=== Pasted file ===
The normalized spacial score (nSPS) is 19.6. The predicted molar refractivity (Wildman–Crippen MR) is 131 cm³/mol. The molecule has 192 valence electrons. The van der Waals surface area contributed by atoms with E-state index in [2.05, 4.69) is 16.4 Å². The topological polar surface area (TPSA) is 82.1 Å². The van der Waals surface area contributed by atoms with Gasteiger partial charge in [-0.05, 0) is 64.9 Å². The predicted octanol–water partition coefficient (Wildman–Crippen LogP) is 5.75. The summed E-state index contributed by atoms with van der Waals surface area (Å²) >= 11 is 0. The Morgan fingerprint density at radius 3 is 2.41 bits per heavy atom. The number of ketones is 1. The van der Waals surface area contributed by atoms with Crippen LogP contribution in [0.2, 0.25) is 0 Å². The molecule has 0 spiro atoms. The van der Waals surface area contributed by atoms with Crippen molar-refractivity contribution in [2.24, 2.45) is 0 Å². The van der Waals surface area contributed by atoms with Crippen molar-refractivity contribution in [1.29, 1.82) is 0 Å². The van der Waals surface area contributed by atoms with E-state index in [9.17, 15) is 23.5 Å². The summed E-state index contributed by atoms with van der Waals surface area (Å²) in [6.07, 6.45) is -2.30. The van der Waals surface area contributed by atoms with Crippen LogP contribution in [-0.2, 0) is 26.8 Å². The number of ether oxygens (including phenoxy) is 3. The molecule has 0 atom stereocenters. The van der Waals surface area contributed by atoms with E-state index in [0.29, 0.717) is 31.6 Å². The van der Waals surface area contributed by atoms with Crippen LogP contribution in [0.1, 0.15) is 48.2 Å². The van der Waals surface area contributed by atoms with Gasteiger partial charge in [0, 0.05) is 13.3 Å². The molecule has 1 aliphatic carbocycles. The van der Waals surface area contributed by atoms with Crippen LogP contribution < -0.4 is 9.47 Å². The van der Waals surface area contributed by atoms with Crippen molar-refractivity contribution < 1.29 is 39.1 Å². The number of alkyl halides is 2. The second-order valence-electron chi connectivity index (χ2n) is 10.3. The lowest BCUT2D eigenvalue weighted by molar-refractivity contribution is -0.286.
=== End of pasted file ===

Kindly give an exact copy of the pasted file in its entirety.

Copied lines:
The normalized spacial score (nSPS) is 19.6. The predicted molar refractivity (Wildman–Crippen MR) is 131 cm³/mol. The molecule has 192 valence electrons. The van der Waals surface area contributed by atoms with E-state index in [2.05, 4.69) is 16.4 Å². The topological polar surface area (TPSA) is 82.1 Å². The van der Waals surface area contributed by atoms with Gasteiger partial charge in [-0.05, 0) is 64.9 Å². The predicted octanol–water partition coefficient (Wildman–Crippen LogP) is 5.75. The summed E-state index contributed by atoms with van der Waals surface area (Å²) >= 11 is 0. The Morgan fingerprint density at radius 3 is 2.41 bits per heavy atom. The number of ketones is 1. The van der Waals surface area contributed by atoms with Crippen LogP contribution in [0.2, 0.25) is 0 Å². The molecule has 0 spiro atoms. The van der Waals surface area contributed by atoms with Crippen molar-refractivity contribution in [2.24, 2.45) is 0 Å². The van der Waals surface area contributed by atoms with Crippen molar-refractivity contribution in [1.29, 1.82) is 0 Å². The van der Waals surface area contributed by atoms with E-state index in [9.17, 15) is 23.5 Å². The summed E-state index contributed by atoms with van der Waals surface area (Å²) in [6.07, 6.45) is -2.30. The van der Waals surface area contributed by atoms with Crippen LogP contribution in [-0.2, 0) is 26.8 Å². The number of ether oxygens (including phenoxy) is 3. The molecule has 0 atom stereocenters. The van der Waals surface area contributed by atoms with E-state index in [0.29, 0.717) is 31.6 Å². The van der Waals surface area contributed by atoms with Crippen LogP contribution in [0.1, 0.15) is 48.2 Å². The van der Waals surface area contributed by atoms with Gasteiger partial charge in [0, 0.05) is 13.3 Å². The molecule has 1 aliphatic carbocycles. The van der Waals surface area contributed by atoms with Crippen LogP contribution < -0.4 is 9.47 Å². The van der Waals surface area contributed by atoms with Crippen molar-refractivity contribution < 1.29 is 39.1 Å². The number of alkyl halides is 2. The second-order valence-electron chi connectivity index (χ2n) is 10.3. The lowest BCUT2D eigenvalue weighted by molar-refractivity contribution is -0.286.